Although a prince may rise from a private station in two ways, neither of which can be entirely attributed to fortune or genius, yet it is manifest to me that I must not be silent on them, although one could be more copiously treated when I discuss republics. These methods are when, either by some wicked or nefarious ways, one ascends to the principality, or when by the favor of his fellow-citizens a private person becomes the prince of his country. And speaking of the first method, it will be illustrated by two examples—one ancient, the other modern—and without entering further into the subject, I consider these two examples will suffice those who may be compelled to follow them.

     Agathocles, the Sicilian,(*) became King of Syracuse not only from a private but from a low and abject position. This man, the son of a potter, through all the changes in his fortunes always led an infamous life. Nevertheless, he accompanied his infamies with so much ability of mind and body that, having devoted himself to the military profession, he rose through its ranks to be Praetor of Syracuse. Being established in that position, and having deliberately resolved to make himself prince and to seize by violence, without obligation to others, that which had been conceded to him by assent, he came to an understanding for this purpose with Amilcar, the Carthaginian, who, with his army, was fighting in Sicily. One morning he assembled the people and the senate of Syracuse, as if he had to discuss with them things relating to the Republic, and at a given signal the soldiers killed all the senators and the richest of the people; these dead, he seized and held the princedom of that city without any civil commotion. And although he was twice routed by the Carthaginians, and ultimately besieged, yet not only was he able to defend his city, but leaving part of his men for its defense  with the others he attacked Africa, and in a short time raised the siege of Syracuse. The Carthaginians, reduced to extreme necessity, were compelled to come to terms with Agathocles, and, leaving Sicily to him, had to be content with the possession of Africa.



(Agathocles was a ruler of tyrant of Syracuse and the King of Sicily was an example of the cold reality that Machiavelli lived in. the gruesome story of summoning his opposition must strike fear into the heart of politiciians to this day. This dirty tactic brought glory, but not by moral means. This is an example of the Prince sometimes having to be a brutal and conniving person, for his competition is similar to Agthocles. This act reinforced great fear into others hearts who wanted to challenge him, he did it right by doing it in one sweeping blow)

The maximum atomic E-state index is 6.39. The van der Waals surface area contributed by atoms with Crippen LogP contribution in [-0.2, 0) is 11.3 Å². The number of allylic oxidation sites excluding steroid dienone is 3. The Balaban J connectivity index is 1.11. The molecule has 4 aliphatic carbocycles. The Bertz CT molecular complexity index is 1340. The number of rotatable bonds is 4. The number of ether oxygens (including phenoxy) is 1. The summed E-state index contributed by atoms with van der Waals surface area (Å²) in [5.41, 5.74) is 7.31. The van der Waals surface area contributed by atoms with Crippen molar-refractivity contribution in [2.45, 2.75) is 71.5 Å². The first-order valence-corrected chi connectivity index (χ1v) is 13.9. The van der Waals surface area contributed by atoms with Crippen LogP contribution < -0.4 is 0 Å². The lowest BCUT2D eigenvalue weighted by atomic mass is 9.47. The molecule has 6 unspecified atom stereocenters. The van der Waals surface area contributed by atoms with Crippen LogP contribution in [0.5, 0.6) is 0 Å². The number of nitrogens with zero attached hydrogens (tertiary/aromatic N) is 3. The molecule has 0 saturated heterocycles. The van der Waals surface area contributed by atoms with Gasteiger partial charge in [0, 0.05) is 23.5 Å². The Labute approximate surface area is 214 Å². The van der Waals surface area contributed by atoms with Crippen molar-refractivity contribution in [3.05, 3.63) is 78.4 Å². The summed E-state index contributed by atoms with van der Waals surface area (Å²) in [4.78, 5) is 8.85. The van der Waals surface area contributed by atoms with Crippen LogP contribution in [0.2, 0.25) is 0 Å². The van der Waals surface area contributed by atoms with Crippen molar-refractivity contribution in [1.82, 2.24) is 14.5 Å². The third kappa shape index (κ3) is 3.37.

Therefore, he who considers the actions and the genius of this man will see nothing, or little, which can be attributed to fortune, inasmuch as he attained pre-eminence, as is shown above, not by the favor of any one, but step by step in the military profession, which steps were gained with a thousand troubles and perils, and were afterwards boldly held by him with many hazardous dangers. Yet it cannot be called talent to slay fellow-citizens, to deceive friends, to be without faith, without mercy, without religion; such methods may gain empire, but not glory. Still, if the courage of Agathocles in entering into and extricating himself from dangers be considered, together with his greatness of mind in enduring and overcoming hardships, it cannot be seen why he should be esteemed less than the most notable captain. Nevertheless, his barbarous cruelty and inhumanity with infinite wickedness do not permit him to be celebrated among the most excellent men. What he achieved cannot be attributed either to fortune or genius.

     In our times, during the rule of Alexander the Sixth, Oliverotto da Fermo, having been left an orphan many years before, was brought up by his maternal uncle, Giovanni Fogliani, and in the early days of his youth sent to fight under Pagolo Vitelli, that, being trained under his discipline, he might attain some high position in the military profession. After Pagolo died, he fought under his brother Vitellozzo, and in a very short time, being endowed with wit and a vigorous body and mind, he became the first man in his profession. But it appearing a paltry thing to serve under others, he resolved, with the aid of some citizens of Fermo, to whom the slavery of their country was dearer than its liberty, and with the help of the Vitelleschi, to seize Fermo. So he wrote to Giovanni Fogliani that, having been away from home for many years, he wished to visit him and his city, and in some measure to look upon his patrimony; and although he had not laboured to acquire anything except honor, yet, in order that the citizens should see he had not spent his time in vain, he desired to come honorably, so would be accompanied by one hundred horsemen, his friends and retainers; and he entreated Giovanni to arrange that he should be received honorably by the Fermians, all of which would be not only to his honor, but also to that of Giovanni himself, who had brought him up.